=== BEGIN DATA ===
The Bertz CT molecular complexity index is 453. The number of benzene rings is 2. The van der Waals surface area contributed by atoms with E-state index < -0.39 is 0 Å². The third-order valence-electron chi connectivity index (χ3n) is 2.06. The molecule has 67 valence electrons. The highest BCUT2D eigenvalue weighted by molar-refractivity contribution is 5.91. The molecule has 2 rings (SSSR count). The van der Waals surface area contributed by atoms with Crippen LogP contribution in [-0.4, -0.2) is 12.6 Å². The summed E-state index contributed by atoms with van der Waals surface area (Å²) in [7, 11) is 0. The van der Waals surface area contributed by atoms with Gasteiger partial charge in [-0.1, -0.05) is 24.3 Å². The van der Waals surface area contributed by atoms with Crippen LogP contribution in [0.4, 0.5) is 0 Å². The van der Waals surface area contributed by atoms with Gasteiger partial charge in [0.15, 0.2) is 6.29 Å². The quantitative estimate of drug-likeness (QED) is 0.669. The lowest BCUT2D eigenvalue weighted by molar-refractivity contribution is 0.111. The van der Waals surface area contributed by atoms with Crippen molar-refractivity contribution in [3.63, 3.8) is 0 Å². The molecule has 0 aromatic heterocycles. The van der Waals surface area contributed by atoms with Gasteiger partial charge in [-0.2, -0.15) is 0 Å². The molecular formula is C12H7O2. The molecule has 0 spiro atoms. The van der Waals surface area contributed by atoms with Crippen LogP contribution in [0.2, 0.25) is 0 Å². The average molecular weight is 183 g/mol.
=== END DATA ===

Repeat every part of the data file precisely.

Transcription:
The Bertz CT molecular complexity index is 453. The number of benzene rings is 2. The van der Waals surface area contributed by atoms with E-state index < -0.39 is 0 Å². The third-order valence-electron chi connectivity index (χ3n) is 2.06. The molecule has 67 valence electrons. The highest BCUT2D eigenvalue weighted by molar-refractivity contribution is 5.91. The molecule has 2 rings (SSSR count). The van der Waals surface area contributed by atoms with Crippen LogP contribution in [-0.4, -0.2) is 12.6 Å². The summed E-state index contributed by atoms with van der Waals surface area (Å²) in [7, 11) is 0. The van der Waals surface area contributed by atoms with Gasteiger partial charge in [-0.1, -0.05) is 24.3 Å². The van der Waals surface area contributed by atoms with Crippen LogP contribution in [0.4, 0.5) is 0 Å². The van der Waals surface area contributed by atoms with Gasteiger partial charge in [0.15, 0.2) is 6.29 Å². The quantitative estimate of drug-likeness (QED) is 0.669. The lowest BCUT2D eigenvalue weighted by molar-refractivity contribution is 0.111. The van der Waals surface area contributed by atoms with Crippen molar-refractivity contribution in [3.63, 3.8) is 0 Å². The molecule has 0 aromatic heterocycles. The van der Waals surface area contributed by atoms with Gasteiger partial charge in [-0.2, -0.15) is 0 Å². The molecular formula is C12H7O2. The molecule has 0 spiro atoms. The van der Waals surface area contributed by atoms with Crippen LogP contribution in [0.2, 0.25) is 0 Å². The average molecular weight is 183 g/mol.